Digital takeover and the spread of packaging

Landa, Scodix and Kurz – decoration is the game

Scodix product manager Yaron Mazor (right) demonstrating the new E106 embellishment press at drupa with presenter Désirée Duray

This year’s ‘Olympiad’ of the printing world was a clear sign of a digital takeover and the spread of packaging across the halls marked progress towards industrializing technologies that in 2012 were in niche applications or at the concept stage. Likely industry-changers for packaging sprang from expected sources, others from lesser-known names, but one idea worth backing as a winner at drupa 2016 was the brainchild of a new player in the emerging sector of virtual 3D packaging design.

Flexible packaging printer Reflex Labels, of the UK, expects to take delivery of a Landa W10 Nanographic
press in 2017

A light show, music, film, dancers, drummers… Benny Landa threw everything into making his  Nanographic technology ‘baby’ the talk of drupa 2016 and thousands poured into the hall to see an S10 spit out paper sheets printed in glorious technicolor. Several times a day, a packed theatre saw the inveterate showman in person drive home his message that digital printers need not choose between high speed and high quality because a Landa offers both at a market-low price; that without exception the S10 is “cost competitive with every printing press in the world,” achieves offset quality on any paper at BI speeds of up to13,000 sph, 8-color, giving “the widest color gamut in the world.”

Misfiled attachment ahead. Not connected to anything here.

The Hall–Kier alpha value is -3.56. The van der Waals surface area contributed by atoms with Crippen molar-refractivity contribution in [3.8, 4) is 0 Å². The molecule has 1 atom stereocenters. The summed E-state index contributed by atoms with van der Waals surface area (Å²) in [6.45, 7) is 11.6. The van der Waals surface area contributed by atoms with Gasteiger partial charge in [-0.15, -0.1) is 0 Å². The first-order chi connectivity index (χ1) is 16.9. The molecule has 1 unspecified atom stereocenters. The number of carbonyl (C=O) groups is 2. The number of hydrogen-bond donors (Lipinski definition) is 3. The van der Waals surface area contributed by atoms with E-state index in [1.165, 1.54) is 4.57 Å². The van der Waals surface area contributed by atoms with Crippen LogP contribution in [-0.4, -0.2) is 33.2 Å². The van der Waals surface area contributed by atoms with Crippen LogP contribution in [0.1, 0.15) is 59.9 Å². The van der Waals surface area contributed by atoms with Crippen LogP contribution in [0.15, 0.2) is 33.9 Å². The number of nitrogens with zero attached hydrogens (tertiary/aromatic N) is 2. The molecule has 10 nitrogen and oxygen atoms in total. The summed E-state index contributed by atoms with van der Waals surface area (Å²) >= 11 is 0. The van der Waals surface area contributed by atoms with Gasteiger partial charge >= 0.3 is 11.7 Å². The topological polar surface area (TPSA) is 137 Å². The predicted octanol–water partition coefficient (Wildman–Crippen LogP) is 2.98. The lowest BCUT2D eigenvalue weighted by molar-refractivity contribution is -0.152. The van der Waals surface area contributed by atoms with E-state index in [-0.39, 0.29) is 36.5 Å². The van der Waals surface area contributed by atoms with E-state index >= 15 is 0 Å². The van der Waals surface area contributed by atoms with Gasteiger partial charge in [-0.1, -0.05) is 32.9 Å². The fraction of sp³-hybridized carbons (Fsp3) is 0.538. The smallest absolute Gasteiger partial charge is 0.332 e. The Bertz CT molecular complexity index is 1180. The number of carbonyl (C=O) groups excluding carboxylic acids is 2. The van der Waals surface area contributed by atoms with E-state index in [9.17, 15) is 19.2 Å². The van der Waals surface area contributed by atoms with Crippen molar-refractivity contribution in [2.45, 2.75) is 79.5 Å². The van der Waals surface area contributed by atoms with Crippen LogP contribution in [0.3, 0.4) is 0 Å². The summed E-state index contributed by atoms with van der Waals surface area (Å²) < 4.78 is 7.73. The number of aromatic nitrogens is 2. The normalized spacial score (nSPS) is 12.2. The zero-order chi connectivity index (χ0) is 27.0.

But all the theatrics in the world cannot persuade a printer then and there to part with a mountain of cash, which suggests deals Landa completed at the show, reportedly worth €450 million in total, involved longstanding converts: companies such as German folding carton printer Colordruck Baiersbronn, the first S10 customer and beta site in Europe; ZRP, of China, a first user in Asia Pacific; and Grupo Gondi, of Mexico, who leads Landa’s digital march into Latin America.

In the UK, flexible packaging printer Reflex Labels is a paid-up customer waiting for its 656 feet a minute (200 metres a minute) Landa W10 Nanographic press to roll off the line in Israel, four years after buying into the concept at drupa 2012. Since then Reflex director Will Parker has travelled often between Reflex, in Mansfield, and Tel Aviv to be involved in the final development stages of a press he considers “unique and far ahead.”

UK-based printer NXP Europe is the first global customer for the B2 DMLiner machine by Kurz

“The price per metre/per tonne is competitive and disturbing to the market,” says the third-generation printer and a drupa visitor since age five. Whatever the price, which Parker does not disclose, he thinks the W10 “a good investment” for a family business with a turnover of nearly £100 million (approximately Rs. 1,000 crore), 14 sites and 128 staff. The Landa allows the customer not to be inconvenienced by stock holding and waste, and “will create value and opportunities in packaging that labels has become used to,” he says, and potential customers have expressed their interest since 2012 including last month “one of the largest companies in the world.”